Friday, March 31, 2006

Finance4Change session

So final day, final session of the Skoll Forum. We're in the middle of a discussion of the development of a social capital market, and Tim Freundlich of the Calvert Foundation has previewed a really interesting tool for the sector. He started out by introducing an interesting service provided by a company called Venture One. Venture One gets VCs to come and provide details of closed deals, valuation, who's backing the deal, who's on the board, etc.--and Venture One (part of DowJones) takes the data, makes sense of it and sells it back to the VCs. Calvert's interpretation for the social sector is Xigi. Most of Xigi seems to be in beta phase behind a log-in right now, but the sneak peek looks really promising. One of the things that has disheartened me in the past is how we talk about collaborating and sharing information, but so far it's been in rather expensive face-to-face discussions in Geneva, London, or California a couple of times a year. This is the first time someone has taken the very logical step of creating a virtual platform where people can post news, information -- specifically about deals in this sector. Bravo Tim -- very cool.

Christy Chinn provided interesting context -- VentureOne started out as a DB that collected information about closed VC deals -- not a marketplace.

Interesting probing around the issue of whether this issue of social capital markets is possibly monopolized by Anglo-Saxons, which led to a question about whether attempts to make an emerging social capital market global will ultimately undermine interesting initiatives like Celso Grecco's Brazilian social stock exchange [warning: site will not launch on Mac :(].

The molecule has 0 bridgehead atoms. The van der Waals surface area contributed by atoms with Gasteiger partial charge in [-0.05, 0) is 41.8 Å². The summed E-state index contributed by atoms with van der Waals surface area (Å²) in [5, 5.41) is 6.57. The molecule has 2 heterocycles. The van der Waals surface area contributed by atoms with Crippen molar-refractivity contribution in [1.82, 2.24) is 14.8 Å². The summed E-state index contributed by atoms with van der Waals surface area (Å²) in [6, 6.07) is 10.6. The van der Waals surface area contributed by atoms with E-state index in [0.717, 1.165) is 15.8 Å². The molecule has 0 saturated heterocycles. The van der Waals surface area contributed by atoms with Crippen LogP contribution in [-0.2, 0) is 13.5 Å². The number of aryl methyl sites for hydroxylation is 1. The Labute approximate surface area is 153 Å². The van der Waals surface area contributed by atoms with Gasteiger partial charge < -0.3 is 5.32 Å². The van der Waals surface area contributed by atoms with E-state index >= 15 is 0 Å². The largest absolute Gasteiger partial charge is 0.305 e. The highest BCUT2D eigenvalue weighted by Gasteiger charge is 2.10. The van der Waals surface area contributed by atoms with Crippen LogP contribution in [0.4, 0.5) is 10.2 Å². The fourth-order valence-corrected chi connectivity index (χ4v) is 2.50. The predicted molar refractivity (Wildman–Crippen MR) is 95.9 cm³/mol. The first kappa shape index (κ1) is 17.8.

Something that has struck me here at the conference. Almost to a person, everyone here talks of supply as the supply of capital , or funders, and of demand as the demand for capital, or social entrepreneurs/project leaders. Which is 180 from the way we think of it at GlobalGiving, where supply is the supply of giving opportunities, or projects, and demand is the demand of donors for appropriate projects to give to. I think we need to do this so that we can stay focused on trying to understand donors and what they want -- but it's one more way that makes me feel like I'm swimming upstream.

2 comments:

Dennis said...

Calvert Foundation has consistently driven innovation in this sector - often without being appropriately heralded for it. Shari and Tim and colleagues keep pushing the boundaries, experimenting, getting rid of the things that don't work and honing those that do. Hats off to them.

david said...

It would be really interesting to find out the progress of Venture One, now that we are in the year 2008. I beleive any type of funding to grow the social sector is good for planet earth and for humanity.

We are setting up North America's first social stock exchange connected to a green social network, called the Green Stock Exchange (GREENSX) at: http://greensx.com

The Green Stock Exchange will be launched in the Summer of 2008 to begin trading. It will trade shares in social businesses. A social business is a business that makes a profit, but benefits society as well. We have a triple bottom line (economic + social + environmental).

Since all the listed companies on the exchange are pre-screened, evaluated, and audited according to social and sustainable guidelines set by the exchange, it will make it much easier for green investors to find and support social businesses. The GREENSX provides opportunities for small green Issuers to access public equity capital efficiently, while providing early stage investors, angel investors, and venture capitalists with greater liquidity.

This includes a eBAY.com trading system for carbon credits.

It is still in the beta stage testing. Check it out at: http://greensx.com.